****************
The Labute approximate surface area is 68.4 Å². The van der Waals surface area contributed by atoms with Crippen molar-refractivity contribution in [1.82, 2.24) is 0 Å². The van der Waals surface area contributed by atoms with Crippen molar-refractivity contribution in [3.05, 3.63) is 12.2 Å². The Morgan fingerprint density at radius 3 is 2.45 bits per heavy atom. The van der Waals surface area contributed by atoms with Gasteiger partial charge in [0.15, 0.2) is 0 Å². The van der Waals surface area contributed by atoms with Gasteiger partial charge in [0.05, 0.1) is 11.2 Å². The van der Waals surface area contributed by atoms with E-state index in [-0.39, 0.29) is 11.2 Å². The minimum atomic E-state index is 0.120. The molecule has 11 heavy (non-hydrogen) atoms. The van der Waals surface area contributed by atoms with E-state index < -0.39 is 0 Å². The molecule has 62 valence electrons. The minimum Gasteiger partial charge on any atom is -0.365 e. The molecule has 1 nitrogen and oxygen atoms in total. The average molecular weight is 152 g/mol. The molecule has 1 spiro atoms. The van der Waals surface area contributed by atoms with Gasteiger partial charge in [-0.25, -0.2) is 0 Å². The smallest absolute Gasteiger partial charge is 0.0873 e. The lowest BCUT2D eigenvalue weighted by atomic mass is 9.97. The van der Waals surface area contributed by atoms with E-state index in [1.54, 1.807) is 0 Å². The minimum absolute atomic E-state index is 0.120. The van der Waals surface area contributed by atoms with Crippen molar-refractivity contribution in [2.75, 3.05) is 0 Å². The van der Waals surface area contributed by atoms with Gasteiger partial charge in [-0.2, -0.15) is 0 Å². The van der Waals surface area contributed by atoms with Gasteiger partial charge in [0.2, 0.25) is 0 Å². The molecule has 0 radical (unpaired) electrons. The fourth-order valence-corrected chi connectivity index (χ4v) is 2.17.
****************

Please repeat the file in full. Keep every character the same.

The Labute approximate surface area is 68.4 Å². The van der Waals surface area contributed by atoms with Crippen molar-refractivity contribution in [1.82, 2.24) is 0 Å². The van der Waals surface area contributed by atoms with Crippen molar-refractivity contribution in [3.05, 3.63) is 12.2 Å². The Morgan fingerprint density at radius 3 is 2.45 bits per heavy atom. The van der Waals surface area contributed by atoms with Gasteiger partial charge in [0.15, 0.2) is 0 Å². The van der Waals surface area contributed by atoms with Gasteiger partial charge in [0.05, 0.1) is 11.2 Å². The van der Waals surface area contributed by atoms with E-state index in [-0.39, 0.29) is 11.2 Å². The minimum atomic E-state index is 0.120. The molecule has 11 heavy (non-hydrogen) atoms. The van der Waals surface area contributed by atoms with E-state index < -0.39 is 0 Å². The molecule has 62 valence electrons. The minimum Gasteiger partial charge on any atom is -0.365 e. The molecule has 1 nitrogen and oxygen atoms in total. The average molecular weight is 152 g/mol. The molecule has 1 spiro atoms. The van der Waals surface area contributed by atoms with Gasteiger partial charge in [-0.25, -0.2) is 0 Å². The smallest absolute Gasteiger partial charge is 0.0873 e. The lowest BCUT2D eigenvalue weighted by atomic mass is 9.97. The van der Waals surface area contributed by atoms with E-state index in [1.54, 1.807) is 0 Å². The minimum absolute atomic E-state index is 0.120. The van der Waals surface area contributed by atoms with Crippen molar-refractivity contribution in [2.75, 3.05) is 0 Å². The van der Waals surface area contributed by atoms with Gasteiger partial charge in [-0.2, -0.15) is 0 Å². The van der Waals surface area contributed by atoms with Gasteiger partial charge in [0.2, 0.25) is 0 Å². The molecule has 0 radical (unpaired) electrons. The fourth-order valence-corrected chi connectivity index (χ4v) is 2.17.